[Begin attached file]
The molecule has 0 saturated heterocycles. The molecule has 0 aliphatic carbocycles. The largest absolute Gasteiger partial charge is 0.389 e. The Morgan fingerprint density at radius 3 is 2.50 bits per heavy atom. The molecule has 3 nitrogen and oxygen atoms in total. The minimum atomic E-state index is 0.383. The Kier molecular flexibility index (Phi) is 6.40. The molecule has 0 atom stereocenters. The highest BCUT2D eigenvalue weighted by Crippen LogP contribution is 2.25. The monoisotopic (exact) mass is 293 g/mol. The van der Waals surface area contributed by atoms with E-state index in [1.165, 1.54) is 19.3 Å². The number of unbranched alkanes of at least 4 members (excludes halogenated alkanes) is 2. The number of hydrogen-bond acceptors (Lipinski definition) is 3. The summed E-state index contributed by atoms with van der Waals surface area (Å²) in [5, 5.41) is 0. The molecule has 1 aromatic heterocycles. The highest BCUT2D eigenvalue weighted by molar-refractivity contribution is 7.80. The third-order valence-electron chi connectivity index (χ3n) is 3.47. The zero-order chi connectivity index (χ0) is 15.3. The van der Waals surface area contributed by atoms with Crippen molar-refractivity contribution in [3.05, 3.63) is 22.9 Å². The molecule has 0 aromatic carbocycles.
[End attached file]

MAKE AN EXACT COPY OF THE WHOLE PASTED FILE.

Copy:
The molecule has 0 saturated heterocycles. The molecule has 0 aliphatic carbocycles. The largest absolute Gasteiger partial charge is 0.389 e. The Morgan fingerprint density at radius 3 is 2.50 bits per heavy atom. The molecule has 3 nitrogen and oxygen atoms in total. The minimum atomic E-state index is 0.383. The Kier molecular flexibility index (Phi) is 6.40. The molecule has 0 atom stereocenters. The highest BCUT2D eigenvalue weighted by Crippen LogP contribution is 2.25. The monoisotopic (exact) mass is 293 g/mol. The van der Waals surface area contributed by atoms with E-state index in [1.165, 1.54) is 19.3 Å². The number of unbranched alkanes of at least 4 members (excludes halogenated alkanes) is 2. The number of hydrogen-bond acceptors (Lipinski definition) is 3. The summed E-state index contributed by atoms with van der Waals surface area (Å²) in [5, 5.41) is 0. The molecule has 1 aromatic heterocycles. The highest BCUT2D eigenvalue weighted by molar-refractivity contribution is 7.80. The third-order valence-electron chi connectivity index (χ3n) is 3.47. The zero-order chi connectivity index (χ0) is 15.3. The van der Waals surface area contributed by atoms with Crippen molar-refractivity contribution in [3.05, 3.63) is 22.9 Å². The molecule has 0 aromatic carbocycles.